"If he doesn't know, he will to have to step aside so we can find somebody who can tell us whether we're winning or losing," Rangel added.
Rumsfeld said based on numbers alone, the United States is clearly winning the war on terror — many more terrorists are being killed or captured than are coalition troops. But he acknowledged that he does not know how to measure how many terrorists are being created in radical Islamic schools and elsewhere.
"Our goal has to be to continue doing what we're doing on the global war on terror. And that is going well. We are capturing and killing a lot of terrorists," he said. "But we also have to think about the number of new ones that are being created, it seems to me. And the memo I wrote raised that question. How might we do that? How do we win that battle of ideas? And it's not going to be so much the United States as it is other people from other countries who see their religion hijacked and taken away from them."
Rangel also complained that troops on the ground in Baghdad aren't happy with their circumstances and morale is suffering as a result.
"I think the worst thing the most harmful thing that a combat soldier can read ... is that the people back home have no clue how long you're going to stay there, who the enemy is, and when can you possibly determine victory. It just seems to me that that is what is really undermining the morale of the troops," Rangel said.
On Wednesday, vice chairman of the Joint Chiefs of Staff Peter Pace inadvertently revealed elements of the plan to rotate troops in and out of Iraq in the coming months.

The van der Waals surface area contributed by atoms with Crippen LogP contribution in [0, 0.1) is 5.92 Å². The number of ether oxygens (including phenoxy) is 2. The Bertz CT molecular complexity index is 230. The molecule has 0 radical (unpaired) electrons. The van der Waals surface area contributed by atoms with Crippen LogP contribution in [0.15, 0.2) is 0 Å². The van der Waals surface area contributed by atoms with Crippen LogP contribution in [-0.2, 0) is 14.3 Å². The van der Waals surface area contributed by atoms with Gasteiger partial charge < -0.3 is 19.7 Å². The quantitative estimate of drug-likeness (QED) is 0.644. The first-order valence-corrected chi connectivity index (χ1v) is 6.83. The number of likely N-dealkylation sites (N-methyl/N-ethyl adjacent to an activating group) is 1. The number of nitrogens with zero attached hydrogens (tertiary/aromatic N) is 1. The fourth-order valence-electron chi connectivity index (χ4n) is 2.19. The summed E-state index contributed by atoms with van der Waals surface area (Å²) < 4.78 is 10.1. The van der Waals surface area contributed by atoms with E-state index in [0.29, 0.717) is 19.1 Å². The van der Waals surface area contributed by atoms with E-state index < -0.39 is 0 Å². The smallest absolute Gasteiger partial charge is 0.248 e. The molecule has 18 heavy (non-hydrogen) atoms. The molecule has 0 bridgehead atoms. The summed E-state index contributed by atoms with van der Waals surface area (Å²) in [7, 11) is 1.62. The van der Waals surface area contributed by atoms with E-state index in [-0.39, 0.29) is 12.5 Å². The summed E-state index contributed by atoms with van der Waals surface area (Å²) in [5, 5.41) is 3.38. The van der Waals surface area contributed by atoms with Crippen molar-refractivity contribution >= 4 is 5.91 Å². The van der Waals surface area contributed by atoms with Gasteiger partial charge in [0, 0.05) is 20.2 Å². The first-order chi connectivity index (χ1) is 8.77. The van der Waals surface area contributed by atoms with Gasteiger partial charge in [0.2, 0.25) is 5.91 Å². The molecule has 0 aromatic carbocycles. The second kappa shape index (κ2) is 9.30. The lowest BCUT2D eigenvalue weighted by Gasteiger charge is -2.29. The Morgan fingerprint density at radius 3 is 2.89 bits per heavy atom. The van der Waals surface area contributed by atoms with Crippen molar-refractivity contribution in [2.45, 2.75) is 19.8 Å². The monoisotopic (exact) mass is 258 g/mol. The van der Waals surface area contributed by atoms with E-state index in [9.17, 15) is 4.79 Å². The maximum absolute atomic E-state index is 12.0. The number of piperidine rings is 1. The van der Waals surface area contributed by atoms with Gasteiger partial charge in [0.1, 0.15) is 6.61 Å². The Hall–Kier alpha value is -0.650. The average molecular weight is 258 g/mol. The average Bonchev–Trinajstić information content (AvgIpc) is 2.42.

Speaking at a House Armed Services Committee, Pace said that currently four divisions are in Iraq, but in the next rotation, only three will remain.
According to a plan signed by Rumsfeld on Wednesday and expected to be released Thursday, the 101st Airborne (search) will be replaced by U.S. Marines (search). In the revised rotation schedule, heavy armored divisions are to be rotated with lighter Marines units, Army light infantry and motorized divisions and National Guard and Reserve units with specialties in military policing and civil affairs.
The plan foresees the total number of U.S. troops in Iraq dropping by more than 20,000 by May, assuming that Iraqi forces will continue to be quickly trained to take over.
On Sunday, Rumsfeld said that process is moving quickly, and likely will depend on recruiting ex-Iraqi soldiers to take over.
"We've been recruiting them for six months. We've been putting them in the police force. We've been putting them in the border patrol and the site protection and in the Army," he said.
Finally, Rangel said he was angered by Rumsfeld's "lack of sensitivity" over the deadly helicopter crash in Baghdad this weekend that killed 15 American soldiers.
During his weekend appearance on "Fox News Sunday," Rumsfeld said, "One has to say that this is a tragic day for those young men and women who are serving our country so wonderfully, and my prayers and sympathy go to the families and the loved ones of those that were killed and wounded."
He added that days like that will occur in war, and Americans must recognize that.
Fox News' Bret Baier contributed to this report.